Tuesday, April 15, 2008

They Don't Entertain Us, Why Should We Entertain Them?

Two items in my always-overstuffed email inbox caught my eye this morning. One offered me the glorious opportunity of coming in on my day off to listen to a speaker discuss ways we can reach our students through Facebook and MySpace. The other asked whether I was intrigued by the possibilities of using Second Life (a “Virtual World”) as an instructional tool. I’m sorry, but I am not intrigued, nor am I planning on spending my off-time listening to someone telling me how to reach out to students who can’t be troubled to reach out to the alarm clock each night to be sure that they get up in time to attend my class. When is this shit going to end?

When did it become my responsibility to meet students half-way, let alone going all the way over to their turf, to keep them interested in my class? What makes anyone think students would respond better to having a two-dimensional simulacrum of themselves listen to a two-dimensional simulacrum of me lecturing in a virtual classroom? What’s next? Virtual teleconferencing? Your on-screen persona watches a virtual television broadcast of my lecture, performed by my pre-recorded on-screen persona? Despite the Escher-esque subtleties of such a teaching environment, I just have to say “Fuck that.”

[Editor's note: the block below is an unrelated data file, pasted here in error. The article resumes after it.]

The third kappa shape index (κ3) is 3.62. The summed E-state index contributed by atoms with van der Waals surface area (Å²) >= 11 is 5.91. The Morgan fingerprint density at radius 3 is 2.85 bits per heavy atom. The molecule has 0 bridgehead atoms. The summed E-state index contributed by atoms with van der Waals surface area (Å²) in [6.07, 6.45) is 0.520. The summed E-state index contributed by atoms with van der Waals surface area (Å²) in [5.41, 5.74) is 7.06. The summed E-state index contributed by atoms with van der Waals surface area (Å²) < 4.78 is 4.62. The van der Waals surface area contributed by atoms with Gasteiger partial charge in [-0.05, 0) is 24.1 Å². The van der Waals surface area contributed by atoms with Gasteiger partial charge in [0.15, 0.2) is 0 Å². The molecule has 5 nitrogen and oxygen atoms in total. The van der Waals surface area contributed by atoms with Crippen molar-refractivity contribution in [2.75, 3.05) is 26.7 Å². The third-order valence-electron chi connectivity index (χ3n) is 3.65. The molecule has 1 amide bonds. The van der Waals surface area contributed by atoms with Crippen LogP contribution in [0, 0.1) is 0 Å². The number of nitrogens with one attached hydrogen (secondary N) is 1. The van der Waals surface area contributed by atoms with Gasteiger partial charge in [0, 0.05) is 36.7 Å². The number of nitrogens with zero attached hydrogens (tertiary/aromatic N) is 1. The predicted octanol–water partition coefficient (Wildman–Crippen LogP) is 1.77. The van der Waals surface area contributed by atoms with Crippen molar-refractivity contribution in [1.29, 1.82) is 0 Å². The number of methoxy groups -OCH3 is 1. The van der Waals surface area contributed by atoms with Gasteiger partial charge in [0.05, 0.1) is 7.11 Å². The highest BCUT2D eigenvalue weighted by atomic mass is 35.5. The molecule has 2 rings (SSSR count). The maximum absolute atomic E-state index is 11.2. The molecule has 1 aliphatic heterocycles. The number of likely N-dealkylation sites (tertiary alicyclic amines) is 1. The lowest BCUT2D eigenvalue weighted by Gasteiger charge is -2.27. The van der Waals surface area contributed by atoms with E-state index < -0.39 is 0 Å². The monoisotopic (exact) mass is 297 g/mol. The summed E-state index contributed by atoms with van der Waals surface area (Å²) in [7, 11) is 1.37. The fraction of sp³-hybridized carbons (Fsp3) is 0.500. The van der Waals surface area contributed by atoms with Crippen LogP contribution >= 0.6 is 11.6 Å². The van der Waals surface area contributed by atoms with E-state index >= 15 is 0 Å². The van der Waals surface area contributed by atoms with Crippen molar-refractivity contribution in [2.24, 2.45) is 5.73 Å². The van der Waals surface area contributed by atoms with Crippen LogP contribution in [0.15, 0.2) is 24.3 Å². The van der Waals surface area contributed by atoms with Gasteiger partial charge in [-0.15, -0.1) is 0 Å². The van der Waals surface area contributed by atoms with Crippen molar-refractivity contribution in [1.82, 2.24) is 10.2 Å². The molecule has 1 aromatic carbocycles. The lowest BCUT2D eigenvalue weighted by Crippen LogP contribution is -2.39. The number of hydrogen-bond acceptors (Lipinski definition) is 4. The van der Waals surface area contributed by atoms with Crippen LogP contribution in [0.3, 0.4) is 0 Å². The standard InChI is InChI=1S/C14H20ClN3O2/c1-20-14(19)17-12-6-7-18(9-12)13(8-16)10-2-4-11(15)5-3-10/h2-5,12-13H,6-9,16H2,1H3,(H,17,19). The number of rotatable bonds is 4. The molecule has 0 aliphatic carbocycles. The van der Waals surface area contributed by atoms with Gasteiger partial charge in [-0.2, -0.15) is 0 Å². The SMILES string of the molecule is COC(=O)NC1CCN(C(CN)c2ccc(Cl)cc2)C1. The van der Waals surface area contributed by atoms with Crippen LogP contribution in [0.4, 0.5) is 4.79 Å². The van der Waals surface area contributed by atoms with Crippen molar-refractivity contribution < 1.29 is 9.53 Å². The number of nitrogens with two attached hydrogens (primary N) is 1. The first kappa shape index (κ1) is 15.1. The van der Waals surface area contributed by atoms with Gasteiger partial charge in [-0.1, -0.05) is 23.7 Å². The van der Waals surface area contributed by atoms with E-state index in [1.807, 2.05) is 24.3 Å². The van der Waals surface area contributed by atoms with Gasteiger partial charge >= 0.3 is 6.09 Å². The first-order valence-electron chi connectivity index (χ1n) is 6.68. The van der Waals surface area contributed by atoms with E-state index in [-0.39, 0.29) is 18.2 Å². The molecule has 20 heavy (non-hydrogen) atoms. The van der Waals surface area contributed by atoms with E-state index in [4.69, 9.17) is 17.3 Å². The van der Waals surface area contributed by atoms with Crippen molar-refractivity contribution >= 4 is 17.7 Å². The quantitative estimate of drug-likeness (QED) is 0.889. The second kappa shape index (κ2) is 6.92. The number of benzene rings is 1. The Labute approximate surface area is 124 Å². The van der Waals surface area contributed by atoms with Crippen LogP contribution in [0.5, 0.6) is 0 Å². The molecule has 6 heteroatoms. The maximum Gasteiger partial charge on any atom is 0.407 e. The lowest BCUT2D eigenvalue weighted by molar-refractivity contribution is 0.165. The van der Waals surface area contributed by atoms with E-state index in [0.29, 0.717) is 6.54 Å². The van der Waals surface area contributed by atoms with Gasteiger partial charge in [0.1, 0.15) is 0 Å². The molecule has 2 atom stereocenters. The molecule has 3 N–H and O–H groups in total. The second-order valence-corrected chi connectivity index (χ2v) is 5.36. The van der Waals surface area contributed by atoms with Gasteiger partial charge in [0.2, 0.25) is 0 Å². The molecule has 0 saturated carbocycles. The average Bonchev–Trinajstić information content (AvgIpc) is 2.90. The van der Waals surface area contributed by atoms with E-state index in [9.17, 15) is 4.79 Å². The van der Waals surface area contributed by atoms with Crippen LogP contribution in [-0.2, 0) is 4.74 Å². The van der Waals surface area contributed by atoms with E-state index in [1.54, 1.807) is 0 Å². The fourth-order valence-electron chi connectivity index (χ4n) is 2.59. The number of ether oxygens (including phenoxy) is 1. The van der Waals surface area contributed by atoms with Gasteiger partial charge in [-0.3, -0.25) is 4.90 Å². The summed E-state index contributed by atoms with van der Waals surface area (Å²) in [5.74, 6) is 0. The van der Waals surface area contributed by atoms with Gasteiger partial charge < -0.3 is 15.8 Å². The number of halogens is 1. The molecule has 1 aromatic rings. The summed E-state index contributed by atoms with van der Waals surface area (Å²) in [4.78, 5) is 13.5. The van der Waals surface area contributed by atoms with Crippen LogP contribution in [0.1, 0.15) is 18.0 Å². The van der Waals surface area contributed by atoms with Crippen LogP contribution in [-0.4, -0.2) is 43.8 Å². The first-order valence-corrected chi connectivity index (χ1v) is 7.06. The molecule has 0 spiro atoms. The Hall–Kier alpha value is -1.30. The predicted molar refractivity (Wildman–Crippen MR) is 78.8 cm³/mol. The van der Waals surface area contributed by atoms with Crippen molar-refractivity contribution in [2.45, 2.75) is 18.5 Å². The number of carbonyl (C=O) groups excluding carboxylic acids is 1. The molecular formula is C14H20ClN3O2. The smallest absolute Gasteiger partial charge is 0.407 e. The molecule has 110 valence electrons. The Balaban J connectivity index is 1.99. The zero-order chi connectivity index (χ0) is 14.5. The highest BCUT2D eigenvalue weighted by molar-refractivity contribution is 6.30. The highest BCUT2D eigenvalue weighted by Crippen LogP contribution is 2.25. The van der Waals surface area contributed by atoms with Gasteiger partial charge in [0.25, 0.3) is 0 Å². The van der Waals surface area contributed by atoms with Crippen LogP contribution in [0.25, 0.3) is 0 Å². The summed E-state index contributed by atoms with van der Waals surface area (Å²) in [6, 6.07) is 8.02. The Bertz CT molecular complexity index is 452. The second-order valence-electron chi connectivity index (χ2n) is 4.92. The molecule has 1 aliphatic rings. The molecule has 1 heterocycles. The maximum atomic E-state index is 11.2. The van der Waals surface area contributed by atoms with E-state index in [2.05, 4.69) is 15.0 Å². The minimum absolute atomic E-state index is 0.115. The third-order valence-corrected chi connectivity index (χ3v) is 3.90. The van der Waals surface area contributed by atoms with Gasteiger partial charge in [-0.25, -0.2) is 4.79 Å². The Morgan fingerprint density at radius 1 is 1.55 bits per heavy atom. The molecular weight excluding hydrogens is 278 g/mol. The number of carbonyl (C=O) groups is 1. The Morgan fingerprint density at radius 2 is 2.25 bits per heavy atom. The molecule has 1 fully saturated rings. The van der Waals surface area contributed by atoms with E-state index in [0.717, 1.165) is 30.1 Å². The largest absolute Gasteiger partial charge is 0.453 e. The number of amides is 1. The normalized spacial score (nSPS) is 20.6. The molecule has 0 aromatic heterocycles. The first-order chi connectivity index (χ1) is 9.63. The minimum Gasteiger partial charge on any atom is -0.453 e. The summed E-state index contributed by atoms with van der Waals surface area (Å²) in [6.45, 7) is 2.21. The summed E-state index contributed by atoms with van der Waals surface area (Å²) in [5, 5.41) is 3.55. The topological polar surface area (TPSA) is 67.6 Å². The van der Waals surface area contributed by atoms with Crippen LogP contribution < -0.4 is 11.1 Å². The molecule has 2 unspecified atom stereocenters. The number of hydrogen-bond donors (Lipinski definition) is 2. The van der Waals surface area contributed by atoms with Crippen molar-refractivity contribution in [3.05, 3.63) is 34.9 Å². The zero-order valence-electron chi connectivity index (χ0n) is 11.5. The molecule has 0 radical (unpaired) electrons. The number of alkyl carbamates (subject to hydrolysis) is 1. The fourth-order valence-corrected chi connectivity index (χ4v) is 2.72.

What folks don’t seem to be getting is that anything that is cool for students is cool because it violates the rules of the academy. I’m trying to imagine how I would have felt if an instructor had told me, back in the ‘70s, that he was going to teach me about Sociology by playing a bunch of YES albums and playing Dungeons and Dragons with us. The closest I can come to the reaction my 19-year-old self would have had is: A) What a dick, and B) I bet I can pull an A in this class with absolutely no effort at all, as long as I don’t let him know what a dick he is.

Can we please dispense with technological attempts to teach those who would rather be entertained than taught?